We encourage you to republish this article online and in print, it’s free under our creative commons attribution license, but please follow some simple guidelines:
  1. You have to credit our authors.
  2. You have to credit SciDev.Net — where possible include our logo with a link back to the original article.
  3. You can simply run the first few lines of the article and then add: “Read the full article on SciDev.Net” containing a link back to the original article.
  4. If you want to also take images published in this story you will need to confirm with the original source if you're licensed to use them.
  5. The easiest way to get the article on your site is to embed the code below.
For more information view our media page and republishing guidelines.

The full article is available here as HTML.

Press Ctrl-C to copy

[NAIROB] Men in Kenya’s informal urban settlements are forcing women to stop using contraceptives, resulting in the use of family planning methods that include injectables and implants clandestinely to evade these barriers, a study reveals.

A different study conducted in 2016 says that the practice of secret family planning in male-dominated settings in Sub-Saharan Africa range from six per cent to over 50 per cent.

Societal pressure in the region is frequently against using contraceptives to limit the number of children, researchers from Ujamaa Africa and US-based Johns Hopkins Bloomberg School of Public Health and Johns Hopkins School of Nursing reported in a study presented at the 5th International Conference on Family Planning today (14 November) in Kigali, Rwanda.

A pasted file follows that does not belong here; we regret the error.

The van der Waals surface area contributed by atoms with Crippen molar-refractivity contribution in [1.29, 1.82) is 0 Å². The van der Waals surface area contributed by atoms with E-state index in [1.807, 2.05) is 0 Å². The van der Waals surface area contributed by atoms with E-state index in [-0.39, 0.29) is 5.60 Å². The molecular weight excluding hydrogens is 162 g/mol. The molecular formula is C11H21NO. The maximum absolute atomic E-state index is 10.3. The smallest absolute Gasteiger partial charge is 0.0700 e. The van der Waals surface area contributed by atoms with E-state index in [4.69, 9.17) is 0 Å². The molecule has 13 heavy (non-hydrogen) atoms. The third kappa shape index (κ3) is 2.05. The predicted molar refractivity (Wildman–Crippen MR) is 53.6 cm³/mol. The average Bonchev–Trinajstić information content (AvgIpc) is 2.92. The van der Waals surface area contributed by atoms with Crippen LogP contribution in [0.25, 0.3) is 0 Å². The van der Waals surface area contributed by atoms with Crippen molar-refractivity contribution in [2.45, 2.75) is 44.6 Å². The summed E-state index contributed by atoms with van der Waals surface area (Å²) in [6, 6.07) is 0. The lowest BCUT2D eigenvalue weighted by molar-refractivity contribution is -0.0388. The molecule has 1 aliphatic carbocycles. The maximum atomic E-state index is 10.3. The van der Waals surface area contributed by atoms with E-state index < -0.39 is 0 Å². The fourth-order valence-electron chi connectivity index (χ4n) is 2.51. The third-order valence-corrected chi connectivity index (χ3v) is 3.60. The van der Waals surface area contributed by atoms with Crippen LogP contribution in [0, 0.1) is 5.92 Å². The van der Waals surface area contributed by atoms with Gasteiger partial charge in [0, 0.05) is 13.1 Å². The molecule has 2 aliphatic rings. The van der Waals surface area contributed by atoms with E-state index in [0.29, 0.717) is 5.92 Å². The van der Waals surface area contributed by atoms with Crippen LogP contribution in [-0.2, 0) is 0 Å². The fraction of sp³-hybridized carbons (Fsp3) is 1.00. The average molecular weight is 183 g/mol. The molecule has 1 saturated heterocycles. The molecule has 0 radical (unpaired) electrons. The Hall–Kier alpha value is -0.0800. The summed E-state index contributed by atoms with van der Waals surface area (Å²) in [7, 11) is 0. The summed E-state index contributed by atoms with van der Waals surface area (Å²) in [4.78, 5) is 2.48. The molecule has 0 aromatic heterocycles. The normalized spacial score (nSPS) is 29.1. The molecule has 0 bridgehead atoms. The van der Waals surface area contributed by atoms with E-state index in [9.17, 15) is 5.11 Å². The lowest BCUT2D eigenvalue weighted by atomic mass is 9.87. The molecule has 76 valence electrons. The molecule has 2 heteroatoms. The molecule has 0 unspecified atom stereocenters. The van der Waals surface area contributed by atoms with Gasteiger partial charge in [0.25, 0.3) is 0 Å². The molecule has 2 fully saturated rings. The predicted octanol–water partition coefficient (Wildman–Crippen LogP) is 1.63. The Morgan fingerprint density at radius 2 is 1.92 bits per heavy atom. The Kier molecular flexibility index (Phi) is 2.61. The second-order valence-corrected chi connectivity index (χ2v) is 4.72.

“We encourage healthcare providers to recognise reproductive coercion as an issue women in these communities are facing.”

Shannon Wood, Johns Hopkins Bloomberg School of Public Health

So-called reproductive coercion occurs when male partners either refuse contraceptive use or force discontinuation of contraception.

“Reproductive coercion is occurring in these communities [in Nairobi],” says Shannon Wood, a PhD candidate at the Johns Hopkins Bloomberg School of Public Health and a co-author of the study.

“We encourage healthcare providers to recognise reproductive coercion as an issue women in these communities are facing when providing family planning and violence services,” Wood said.

According to the researchers, Nairobi’s urban informal settlements are an ideal place to examine reproductive coercion given its dense population, high rate of intimate partner violence and high fertility.

“We used focus group discussions with 49 female intimate partner violence survivors,” explained Wood.

“This included both quantitative measures, as well as further in-depth interviews to better understand the mechanisms, manifestation, and potential safety strategies for women undergoing reproductive coercion.”

Yohannes Dibaba, a researcher in population and reproductive health at the Kenya-based African Population and Health Research Center, says reproductive coercion is a health problem among women and adolescents in Sub-Saharan Africa.

“This contributes to the high maternal mortality largely from repeated pregnancies that [are] spaced too closely together,” he explains. “For adolescents and young women, sexual violence and the inability to negotiate condom use increase their risk of HIV infection.” There is a need for women to be empowered economically, educationally and also to be involved in decision-making concerning reproductive health, according to Dibaba.

“In the long term, this is about women’s empowerment,” he said.
This piece was produced by SciDev.Net’s Sub-Saharan Africa English desk.

Related topics